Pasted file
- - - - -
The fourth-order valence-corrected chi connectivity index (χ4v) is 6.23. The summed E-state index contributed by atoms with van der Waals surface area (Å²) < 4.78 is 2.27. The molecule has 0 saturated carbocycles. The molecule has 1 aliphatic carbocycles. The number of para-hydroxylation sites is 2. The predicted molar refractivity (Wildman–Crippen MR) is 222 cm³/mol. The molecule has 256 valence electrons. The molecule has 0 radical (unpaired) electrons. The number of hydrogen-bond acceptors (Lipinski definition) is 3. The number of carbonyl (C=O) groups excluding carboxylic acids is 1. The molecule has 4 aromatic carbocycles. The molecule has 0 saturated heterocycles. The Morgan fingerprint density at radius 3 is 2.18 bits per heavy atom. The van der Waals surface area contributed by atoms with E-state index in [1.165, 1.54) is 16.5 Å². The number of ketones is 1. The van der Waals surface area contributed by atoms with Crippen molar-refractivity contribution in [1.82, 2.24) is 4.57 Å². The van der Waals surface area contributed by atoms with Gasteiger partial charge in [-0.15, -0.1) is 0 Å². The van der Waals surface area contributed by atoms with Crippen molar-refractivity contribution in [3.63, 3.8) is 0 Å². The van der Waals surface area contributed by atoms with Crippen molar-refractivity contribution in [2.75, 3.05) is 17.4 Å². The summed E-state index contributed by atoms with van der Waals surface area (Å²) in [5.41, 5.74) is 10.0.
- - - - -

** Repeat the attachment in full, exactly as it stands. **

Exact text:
The fourth-order valence-corrected chi connectivity index (χ4v) is 6.23. The summed E-state index contributed by atoms with van der Waals surface area (Å²) < 4.78 is 2.27. The molecule has 0 saturated carbocycles. The molecule has 1 aliphatic carbocycles. The number of para-hydroxylation sites is 2. The predicted molar refractivity (Wildman–Crippen MR) is 222 cm³/mol. The molecule has 256 valence electrons. The molecule has 0 radical (unpaired) electrons. The number of hydrogen-bond acceptors (Lipinski definition) is 3. The number of carbonyl (C=O) groups excluding carboxylic acids is 1. The molecule has 4 aromatic carbocycles. The molecule has 0 saturated heterocycles. The Morgan fingerprint density at radius 3 is 2.18 bits per heavy atom. The van der Waals surface area contributed by atoms with E-state index in [1.165, 1.54) is 16.5 Å². The number of ketones is 1. The van der Waals surface area contributed by atoms with Crippen molar-refractivity contribution in [1.82, 2.24) is 4.57 Å². The van der Waals surface area contributed by atoms with Gasteiger partial charge in [-0.15, -0.1) is 0 Å². The van der Waals surface area contributed by atoms with Crippen molar-refractivity contribution in [3.63, 3.8) is 0 Å². The van der Waals surface area contributed by atoms with Crippen molar-refractivity contribution in [2.75, 3.05) is 17.4 Å². The summed E-state index contributed by atoms with van der Waals surface area (Å²) in [5.41, 5.74) is 10.0.